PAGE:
At the Zia Bar in Shiprock, while Mr. Begay remained in the car, Mr. Briggs met several people, and he mentioned to them he was looking to "party." He asked about Turtle specifically. When Brenda Charley discovered Mr. Briggs was looking for Turtle, she telephoned Mr. Jones. Ms. Charley told Mr. Jones that a big man with tattoos was asking for a biker named Turtle. Ms. Charley told Mr. Jones that Mr. Briggs could be found at the Zia Bar.

At the time, Mr. Jones had been preparing to depart on a road trip with his friend, Alfred Yazzie. Mr. Jones, who headed up a local biker club called the Norbanos, proceeded to the Zia Bar on the way out of town.

Mr. Briggs met several other patrons at the Zia Bar, including Curtis Benally and Nolan Charley. Mr. Charley thought Mr. Briggs might want to meet his cousin-brother, Harrington Blueeyes, who was a biker and a was a "hang-around" member of the Norbanos club. They left the bar in Mr. Begay's car, with Mr. Begay driving, to find Mr. Blueeyes. First they went to Mr. Charley's house, where he picked up his vehicle. They proceeded to the parking lot of a Seven-Eleven, where Mr. Charley told them to wait while he went to awaken Mr. Blueeyes, who was asleep in his nearby trailer. Initially, Mr. Blueeyes did not want to accompany Mr. Charley to the parking lot to "party" with Mr. Briggs.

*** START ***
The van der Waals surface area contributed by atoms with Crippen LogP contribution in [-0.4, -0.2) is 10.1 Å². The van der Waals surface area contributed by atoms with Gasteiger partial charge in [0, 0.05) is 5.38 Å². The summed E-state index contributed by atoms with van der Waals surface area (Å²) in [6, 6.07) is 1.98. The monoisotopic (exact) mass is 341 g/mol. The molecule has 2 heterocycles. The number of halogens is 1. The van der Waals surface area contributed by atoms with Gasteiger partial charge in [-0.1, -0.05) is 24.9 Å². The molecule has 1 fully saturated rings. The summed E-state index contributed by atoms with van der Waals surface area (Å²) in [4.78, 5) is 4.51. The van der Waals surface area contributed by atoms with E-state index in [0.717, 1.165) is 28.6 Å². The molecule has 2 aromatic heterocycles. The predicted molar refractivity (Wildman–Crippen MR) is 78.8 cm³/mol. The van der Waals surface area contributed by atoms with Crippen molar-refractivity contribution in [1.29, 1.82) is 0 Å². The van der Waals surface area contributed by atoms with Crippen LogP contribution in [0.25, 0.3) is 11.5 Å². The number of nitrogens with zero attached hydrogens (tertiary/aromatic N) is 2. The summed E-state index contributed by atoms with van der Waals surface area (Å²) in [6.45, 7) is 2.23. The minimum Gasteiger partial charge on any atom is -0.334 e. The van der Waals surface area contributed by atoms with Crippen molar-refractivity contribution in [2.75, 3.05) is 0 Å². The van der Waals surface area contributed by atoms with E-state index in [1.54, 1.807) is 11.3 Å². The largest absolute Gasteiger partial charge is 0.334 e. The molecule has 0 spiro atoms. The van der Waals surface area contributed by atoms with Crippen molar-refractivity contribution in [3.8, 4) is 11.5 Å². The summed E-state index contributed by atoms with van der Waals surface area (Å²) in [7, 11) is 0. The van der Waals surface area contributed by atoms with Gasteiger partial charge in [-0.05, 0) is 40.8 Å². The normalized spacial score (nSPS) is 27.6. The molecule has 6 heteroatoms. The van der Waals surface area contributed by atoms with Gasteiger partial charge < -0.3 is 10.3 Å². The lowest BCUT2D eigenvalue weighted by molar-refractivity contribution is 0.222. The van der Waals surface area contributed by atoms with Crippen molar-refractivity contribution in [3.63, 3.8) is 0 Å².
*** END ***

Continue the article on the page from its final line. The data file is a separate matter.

Meanwhile, approximately twenty to thirty minutes after Mr. Briggs had departed, Mr. Jones arrived at the Zia Bar. After speaking with several customers, he learned that Mr. Briggs had left with Mr. Charley and headed for Mr. Blueeyes' trailer. Mr. Jones, accompanied by his girlfriend and Mr. Yazzie, proceeded to Mr. Blueeyes' trailer. There, Mr. Jones learned that Mr. Briggs was waiting at the Seven-Eleven parking lot, and he convinced Mr. Blueeyes to accompany him there.

Mssrs. Charley and Blueeyes rode together, followed by Mr. Jones and his two companions. As the cars arrived at the parking lot, the lights from Mr. Begay's car flashed. Mr. Briggs, who was 6' and weighed 280 pounds, emerged from his car, and, while about five feet from Mr. Blueeyes, reached to shake his hand. Before the two shook hands, Mr. Briggs was struck. Mr. Begay, who was reclined in the passenger seat, heard noises akin to wrestling and the sound of bones cracking. Mr. Begay pushed the car horn until Mr. Blueeyes commanded him to stop.